We must devolve more powers to Scotland - but we also need to treat England fairly
I am relieved that Scotland has voted to remain within the United Kingdom. After all we've achieved together, it would be very sad to see our countries broken apart.
But there's absolutely no room for complacency. Nearly 85% of those eligible to take part cast a vote - far higher than in any General Election - and nearly 45% of them voted for independence. In places like Glasgow and Dundee there was a majority for independence and polling suggests that if it wasn't for strong support for the Union among elderly voters the Yes campaign would have won.
Clearly many, many Scots are unhappy with the current arrangements. If we want to secure our Union, we need to address those concerns.
It was with this in mind that the Prime Minister - along with Ed Miliband and Nick Clegg - promised to devolve further powers to the Scottish Parliament. He was quite right to do so. Crucially, these powers will include much more tax raising powers. This will make the Scottish Government more accountable for the decisions it takes - if it wants higher government spending in Scotland (eg having no tuition fees), it will have to raise taxes to pay for it, relying less on funding from the UK Government calculated using the Barnett formula.
Since the Prime Minister announced his support for more powers for Scotland a few days ago, a number of constituents have contacted me saying "That's all very well but what about England?"
It's a valid point. The current situation - where Scottish MPs can vote on laws relating to England, but English MPs have no say on many laws relating to Scotland - is already unfair. If even more powers are devolved to Scotland, it will become even more so.
That's why I am delighted with the statement the Prime Minister has made this morning. I would encourage you to read it in full.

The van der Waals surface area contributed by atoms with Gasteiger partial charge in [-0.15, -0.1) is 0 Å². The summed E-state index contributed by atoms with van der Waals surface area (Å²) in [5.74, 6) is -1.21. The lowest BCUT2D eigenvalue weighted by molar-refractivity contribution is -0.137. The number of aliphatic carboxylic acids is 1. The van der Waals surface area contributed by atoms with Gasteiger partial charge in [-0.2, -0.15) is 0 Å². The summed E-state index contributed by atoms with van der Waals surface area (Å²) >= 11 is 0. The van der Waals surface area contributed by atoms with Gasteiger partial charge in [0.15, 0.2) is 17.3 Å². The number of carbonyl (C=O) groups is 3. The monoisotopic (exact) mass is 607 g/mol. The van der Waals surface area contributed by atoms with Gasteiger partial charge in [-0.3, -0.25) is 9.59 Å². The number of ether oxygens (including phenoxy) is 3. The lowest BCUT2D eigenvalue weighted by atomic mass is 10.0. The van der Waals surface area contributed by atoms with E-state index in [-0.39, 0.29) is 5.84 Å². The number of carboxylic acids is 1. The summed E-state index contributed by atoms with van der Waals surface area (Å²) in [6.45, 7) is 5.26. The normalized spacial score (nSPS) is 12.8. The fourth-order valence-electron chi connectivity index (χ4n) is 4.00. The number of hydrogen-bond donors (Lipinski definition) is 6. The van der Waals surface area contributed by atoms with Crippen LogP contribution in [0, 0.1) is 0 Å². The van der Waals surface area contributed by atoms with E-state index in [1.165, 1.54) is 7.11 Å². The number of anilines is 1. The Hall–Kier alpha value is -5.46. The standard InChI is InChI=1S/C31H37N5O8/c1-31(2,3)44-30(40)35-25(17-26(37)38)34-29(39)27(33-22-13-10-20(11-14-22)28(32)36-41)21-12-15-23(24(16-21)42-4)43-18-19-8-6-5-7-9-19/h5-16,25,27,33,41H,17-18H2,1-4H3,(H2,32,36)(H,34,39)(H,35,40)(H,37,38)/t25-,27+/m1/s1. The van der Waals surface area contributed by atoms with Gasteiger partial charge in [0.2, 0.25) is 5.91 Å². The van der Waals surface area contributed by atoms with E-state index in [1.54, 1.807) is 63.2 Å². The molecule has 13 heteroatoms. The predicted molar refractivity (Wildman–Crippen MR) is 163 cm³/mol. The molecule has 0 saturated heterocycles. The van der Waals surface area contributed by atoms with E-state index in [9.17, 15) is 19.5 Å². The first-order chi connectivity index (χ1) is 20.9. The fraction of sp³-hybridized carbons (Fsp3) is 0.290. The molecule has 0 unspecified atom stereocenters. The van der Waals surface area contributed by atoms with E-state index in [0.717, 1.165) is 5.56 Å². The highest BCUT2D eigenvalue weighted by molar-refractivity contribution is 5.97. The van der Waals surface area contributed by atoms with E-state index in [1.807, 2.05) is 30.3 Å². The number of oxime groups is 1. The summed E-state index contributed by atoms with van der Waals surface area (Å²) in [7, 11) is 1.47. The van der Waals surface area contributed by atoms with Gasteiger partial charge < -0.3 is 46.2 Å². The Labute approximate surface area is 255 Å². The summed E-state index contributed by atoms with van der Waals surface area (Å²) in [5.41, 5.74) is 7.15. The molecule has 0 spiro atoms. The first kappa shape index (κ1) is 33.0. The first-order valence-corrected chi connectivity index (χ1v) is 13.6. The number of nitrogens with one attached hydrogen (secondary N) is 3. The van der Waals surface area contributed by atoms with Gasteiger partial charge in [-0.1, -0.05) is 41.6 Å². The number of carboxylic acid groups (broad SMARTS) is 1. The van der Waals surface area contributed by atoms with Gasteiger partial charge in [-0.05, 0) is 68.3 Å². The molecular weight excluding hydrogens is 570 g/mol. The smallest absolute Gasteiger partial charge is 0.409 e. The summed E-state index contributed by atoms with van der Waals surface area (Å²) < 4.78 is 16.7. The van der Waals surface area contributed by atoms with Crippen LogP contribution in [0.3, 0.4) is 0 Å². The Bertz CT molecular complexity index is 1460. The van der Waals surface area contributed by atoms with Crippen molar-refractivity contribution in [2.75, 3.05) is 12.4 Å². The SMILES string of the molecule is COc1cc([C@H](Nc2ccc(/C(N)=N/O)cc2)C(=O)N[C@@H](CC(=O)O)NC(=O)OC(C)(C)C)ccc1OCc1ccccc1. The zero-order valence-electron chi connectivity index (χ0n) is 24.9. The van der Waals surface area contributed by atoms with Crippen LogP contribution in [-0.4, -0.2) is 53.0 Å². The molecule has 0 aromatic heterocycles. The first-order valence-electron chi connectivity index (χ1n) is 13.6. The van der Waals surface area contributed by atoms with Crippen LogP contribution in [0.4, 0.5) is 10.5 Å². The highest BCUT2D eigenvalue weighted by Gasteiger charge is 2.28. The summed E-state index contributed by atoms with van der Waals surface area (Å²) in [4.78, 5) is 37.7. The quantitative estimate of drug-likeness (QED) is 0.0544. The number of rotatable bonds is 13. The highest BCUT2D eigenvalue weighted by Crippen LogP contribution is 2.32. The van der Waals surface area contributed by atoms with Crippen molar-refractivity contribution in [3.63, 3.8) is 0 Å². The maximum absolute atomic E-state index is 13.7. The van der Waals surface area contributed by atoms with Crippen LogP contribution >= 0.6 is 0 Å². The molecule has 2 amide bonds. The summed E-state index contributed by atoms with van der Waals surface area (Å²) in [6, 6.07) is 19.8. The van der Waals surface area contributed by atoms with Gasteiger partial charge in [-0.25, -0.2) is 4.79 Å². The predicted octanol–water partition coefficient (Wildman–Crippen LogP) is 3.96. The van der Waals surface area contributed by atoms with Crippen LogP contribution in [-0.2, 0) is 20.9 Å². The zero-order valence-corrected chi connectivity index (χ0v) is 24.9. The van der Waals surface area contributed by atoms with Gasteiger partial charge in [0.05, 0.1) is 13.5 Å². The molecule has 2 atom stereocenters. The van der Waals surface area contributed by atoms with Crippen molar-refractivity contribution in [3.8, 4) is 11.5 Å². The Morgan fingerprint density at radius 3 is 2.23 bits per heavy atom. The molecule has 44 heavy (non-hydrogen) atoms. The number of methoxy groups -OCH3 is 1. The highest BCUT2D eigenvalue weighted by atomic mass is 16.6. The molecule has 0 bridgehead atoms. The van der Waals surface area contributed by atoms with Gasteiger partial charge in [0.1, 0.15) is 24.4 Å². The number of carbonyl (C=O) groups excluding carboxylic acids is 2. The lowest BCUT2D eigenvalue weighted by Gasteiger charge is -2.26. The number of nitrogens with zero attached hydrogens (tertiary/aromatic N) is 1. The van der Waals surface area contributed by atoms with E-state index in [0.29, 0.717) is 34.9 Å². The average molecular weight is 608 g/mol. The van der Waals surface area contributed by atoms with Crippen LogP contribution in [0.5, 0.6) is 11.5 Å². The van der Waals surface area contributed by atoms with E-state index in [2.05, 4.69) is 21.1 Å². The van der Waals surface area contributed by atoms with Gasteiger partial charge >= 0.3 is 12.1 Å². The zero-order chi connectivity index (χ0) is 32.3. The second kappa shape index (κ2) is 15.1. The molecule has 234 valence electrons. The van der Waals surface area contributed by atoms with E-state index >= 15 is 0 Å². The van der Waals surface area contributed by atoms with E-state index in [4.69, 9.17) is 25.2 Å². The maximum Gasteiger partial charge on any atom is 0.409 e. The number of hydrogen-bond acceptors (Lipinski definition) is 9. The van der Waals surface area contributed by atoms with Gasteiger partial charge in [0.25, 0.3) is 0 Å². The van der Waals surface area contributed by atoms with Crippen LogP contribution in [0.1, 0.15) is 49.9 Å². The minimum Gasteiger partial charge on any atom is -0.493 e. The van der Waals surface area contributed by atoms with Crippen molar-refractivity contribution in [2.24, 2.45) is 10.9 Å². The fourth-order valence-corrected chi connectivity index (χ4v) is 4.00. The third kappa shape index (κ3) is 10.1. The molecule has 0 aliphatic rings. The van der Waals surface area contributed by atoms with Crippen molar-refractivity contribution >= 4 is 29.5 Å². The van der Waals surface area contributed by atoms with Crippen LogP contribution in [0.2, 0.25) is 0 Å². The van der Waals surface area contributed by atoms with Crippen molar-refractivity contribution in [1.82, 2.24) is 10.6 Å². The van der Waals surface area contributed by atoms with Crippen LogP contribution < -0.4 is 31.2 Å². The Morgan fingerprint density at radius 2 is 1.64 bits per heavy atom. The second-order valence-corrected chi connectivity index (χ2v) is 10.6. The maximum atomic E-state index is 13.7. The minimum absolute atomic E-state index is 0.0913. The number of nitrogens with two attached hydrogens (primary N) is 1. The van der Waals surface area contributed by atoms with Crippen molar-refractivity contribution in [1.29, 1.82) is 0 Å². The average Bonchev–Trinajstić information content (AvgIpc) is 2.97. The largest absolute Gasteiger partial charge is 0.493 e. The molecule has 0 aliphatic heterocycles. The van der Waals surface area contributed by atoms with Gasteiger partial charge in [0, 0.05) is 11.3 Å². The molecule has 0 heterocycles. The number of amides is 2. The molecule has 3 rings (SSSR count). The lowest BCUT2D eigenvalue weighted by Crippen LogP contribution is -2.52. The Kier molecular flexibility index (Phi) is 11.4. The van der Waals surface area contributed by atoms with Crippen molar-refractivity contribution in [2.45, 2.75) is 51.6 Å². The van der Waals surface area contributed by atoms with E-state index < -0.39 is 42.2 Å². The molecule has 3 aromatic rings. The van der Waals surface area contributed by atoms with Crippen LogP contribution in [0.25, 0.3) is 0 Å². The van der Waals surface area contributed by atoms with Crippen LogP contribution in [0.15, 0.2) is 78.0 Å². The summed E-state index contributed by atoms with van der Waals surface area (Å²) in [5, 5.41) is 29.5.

He starts by explaining why it was right to have this referendum - the SNP won the 2011 Scottish Parliament elections and they therefore had a democratic mandate to put the independence question to the Scottish people.
He makes it clear that he intends to honour the promises he made to devolve further powers in full.
But crucially he says that the new arrangements must also be fair to England, Wales and Northern Ireland. In the case of England, that means ensuring that laws that only relate to England must have the support of a majority of English MPs and also devolving more powers to our counties and great cities.
And most importantly of all, the Prime Minister said that these changes must happen at the same pace as the devolution of new powers to Scotland.
It's good to see a number of Labour and Liberal Democrats agreeing with what the Prime Minister said. Sadly, Ed Miliband seems to want to kick the issue into the long grass with a "citizen-led constitutional convention" whatever that means. He clearly doesn't think he can win a majority in England and is putting his self-interest above what is fair. Disappointing but perhaps predictable.
If we want to keep our country together, it is clearly that our Union has to change, but that change must be fair to all four nations of the United Kingdom. The Conservative & Unionist Party, to give us our full name, will work with others to make sure that happens.